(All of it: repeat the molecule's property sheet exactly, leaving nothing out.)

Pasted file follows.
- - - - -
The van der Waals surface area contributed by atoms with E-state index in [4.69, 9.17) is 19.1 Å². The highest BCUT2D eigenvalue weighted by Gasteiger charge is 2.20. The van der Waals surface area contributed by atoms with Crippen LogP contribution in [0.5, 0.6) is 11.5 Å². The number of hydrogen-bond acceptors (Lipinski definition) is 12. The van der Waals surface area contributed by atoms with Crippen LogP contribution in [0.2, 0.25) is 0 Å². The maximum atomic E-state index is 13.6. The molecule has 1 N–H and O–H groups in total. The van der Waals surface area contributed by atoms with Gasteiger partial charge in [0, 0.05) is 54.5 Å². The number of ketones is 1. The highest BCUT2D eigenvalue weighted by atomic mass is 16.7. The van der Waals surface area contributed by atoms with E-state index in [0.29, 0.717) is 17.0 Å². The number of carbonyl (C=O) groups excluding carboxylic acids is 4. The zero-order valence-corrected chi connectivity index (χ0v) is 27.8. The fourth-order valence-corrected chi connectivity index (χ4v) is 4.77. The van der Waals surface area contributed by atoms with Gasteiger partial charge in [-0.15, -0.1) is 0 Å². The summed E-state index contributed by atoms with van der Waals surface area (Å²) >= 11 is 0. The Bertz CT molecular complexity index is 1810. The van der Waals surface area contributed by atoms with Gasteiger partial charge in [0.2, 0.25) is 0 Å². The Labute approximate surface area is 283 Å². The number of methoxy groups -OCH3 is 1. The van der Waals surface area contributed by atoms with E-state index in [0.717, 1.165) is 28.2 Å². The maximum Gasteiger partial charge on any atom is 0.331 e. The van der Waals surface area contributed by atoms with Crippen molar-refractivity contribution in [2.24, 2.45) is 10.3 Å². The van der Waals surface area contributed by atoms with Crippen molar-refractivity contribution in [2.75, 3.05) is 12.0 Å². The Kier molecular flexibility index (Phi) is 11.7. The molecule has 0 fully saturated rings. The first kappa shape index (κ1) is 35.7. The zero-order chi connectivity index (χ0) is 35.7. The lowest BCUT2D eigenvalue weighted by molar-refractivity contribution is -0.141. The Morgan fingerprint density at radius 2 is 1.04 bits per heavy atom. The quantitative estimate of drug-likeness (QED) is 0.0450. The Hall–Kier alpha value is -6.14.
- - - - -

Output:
The van der Waals surface area contributed by atoms with E-state index in [4.69, 9.17) is 19.1 Å². The highest BCUT2D eigenvalue weighted by Gasteiger charge is 2.20. The van der Waals surface area contributed by atoms with Crippen LogP contribution in [0.5, 0.6) is 11.5 Å². The number of hydrogen-bond acceptors (Lipinski definition) is 12. The van der Waals surface area contributed by atoms with Crippen LogP contribution in [0.2, 0.25) is 0 Å². The maximum atomic E-state index is 13.6. The molecule has 1 N–H and O–H groups in total. The van der Waals surface area contributed by atoms with Gasteiger partial charge in [0, 0.05) is 54.5 Å². The number of ketones is 1. The highest BCUT2D eigenvalue weighted by atomic mass is 16.7. The van der Waals surface area contributed by atoms with E-state index in [0.29, 0.717) is 17.0 Å². The number of carbonyl (C=O) groups excluding carboxylic acids is 4. The zero-order valence-corrected chi connectivity index (χ0v) is 27.8. The fourth-order valence-corrected chi connectivity index (χ4v) is 4.77. The van der Waals surface area contributed by atoms with Gasteiger partial charge in [-0.15, -0.1) is 0 Å². The summed E-state index contributed by atoms with van der Waals surface area (Å²) >= 11 is 0. The Bertz CT molecular complexity index is 1810. The van der Waals surface area contributed by atoms with Gasteiger partial charge in [0.2, 0.25) is 0 Å². The Labute approximate surface area is 283 Å². The number of methoxy groups -OCH3 is 1. The van der Waals surface area contributed by atoms with E-state index in [0.717, 1.165) is 28.2 Å². The maximum Gasteiger partial charge on any atom is 0.331 e. The van der Waals surface area contributed by atoms with Crippen molar-refractivity contribution in [2.24, 2.45) is 10.3 Å². The van der Waals surface area contributed by atoms with Crippen molar-refractivity contribution in [2.75, 3.05) is 12.0 Å². The Kier molecular flexibility index (Phi) is 11.7. The molecule has 0 fully saturated rings. The first kappa shape index (κ1) is 35.7. The zero-order chi connectivity index (χ0) is 35.7. The lowest BCUT2D eigenvalue weighted by molar-refractivity contribution is -0.141. The Morgan fingerprint density at radius 2 is 1.04 bits per heavy atom. The quantitative estimate of drug-likeness (QED) is 0.0450. The Hall–Kier alpha value is -6.14.